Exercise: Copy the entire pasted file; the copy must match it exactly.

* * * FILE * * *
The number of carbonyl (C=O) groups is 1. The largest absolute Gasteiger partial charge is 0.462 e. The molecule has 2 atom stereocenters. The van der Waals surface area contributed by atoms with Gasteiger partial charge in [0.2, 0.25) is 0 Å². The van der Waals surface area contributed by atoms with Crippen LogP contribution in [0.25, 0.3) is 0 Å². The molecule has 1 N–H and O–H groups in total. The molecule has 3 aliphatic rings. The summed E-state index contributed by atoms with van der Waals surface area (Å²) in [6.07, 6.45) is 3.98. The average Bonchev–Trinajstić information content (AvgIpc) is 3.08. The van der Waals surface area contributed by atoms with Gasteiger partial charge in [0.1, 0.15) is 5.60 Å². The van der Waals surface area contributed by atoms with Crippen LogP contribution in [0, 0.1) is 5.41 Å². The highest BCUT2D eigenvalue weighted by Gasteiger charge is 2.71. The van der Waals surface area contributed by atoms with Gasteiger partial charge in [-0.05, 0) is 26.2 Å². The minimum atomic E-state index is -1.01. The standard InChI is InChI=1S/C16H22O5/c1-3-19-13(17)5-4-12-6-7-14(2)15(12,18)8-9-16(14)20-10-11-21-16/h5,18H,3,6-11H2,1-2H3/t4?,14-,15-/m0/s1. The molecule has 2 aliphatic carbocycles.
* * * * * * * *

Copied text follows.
The number of carbonyl (C=O) groups is 1. The largest absolute Gasteiger partial charge is 0.462 e. The molecule has 2 atom stereocenters. The van der Waals surface area contributed by atoms with Gasteiger partial charge in [0.2, 0.25) is 0 Å². The van der Waals surface area contributed by atoms with Crippen LogP contribution in [0.25, 0.3) is 0 Å². The molecule has 1 N–H and O–H groups in total. The molecule has 3 aliphatic rings. The summed E-state index contributed by atoms with van der Waals surface area (Å²) in [6.07, 6.45) is 3.98. The average Bonchev–Trinajstić information content (AvgIpc) is 3.08. The van der Waals surface area contributed by atoms with Gasteiger partial charge in [0.1, 0.15) is 5.60 Å². The van der Waals surface area contributed by atoms with Crippen LogP contribution in [0, 0.1) is 5.41 Å². The highest BCUT2D eigenvalue weighted by Gasteiger charge is 2.71. The van der Waals surface area contributed by atoms with Gasteiger partial charge in [-0.05, 0) is 26.2 Å². The minimum atomic E-state index is -1.01. The standard InChI is InChI=1S/C16H22O5/c1-3-19-13(17)5-4-12-6-7-14(2)15(12,18)8-9-16(14)20-10-11-21-16/h5,18H,3,6-11H2,1-2H3/t4?,14-,15-/m0/s1. The molecule has 2 aliphatic carbocycles.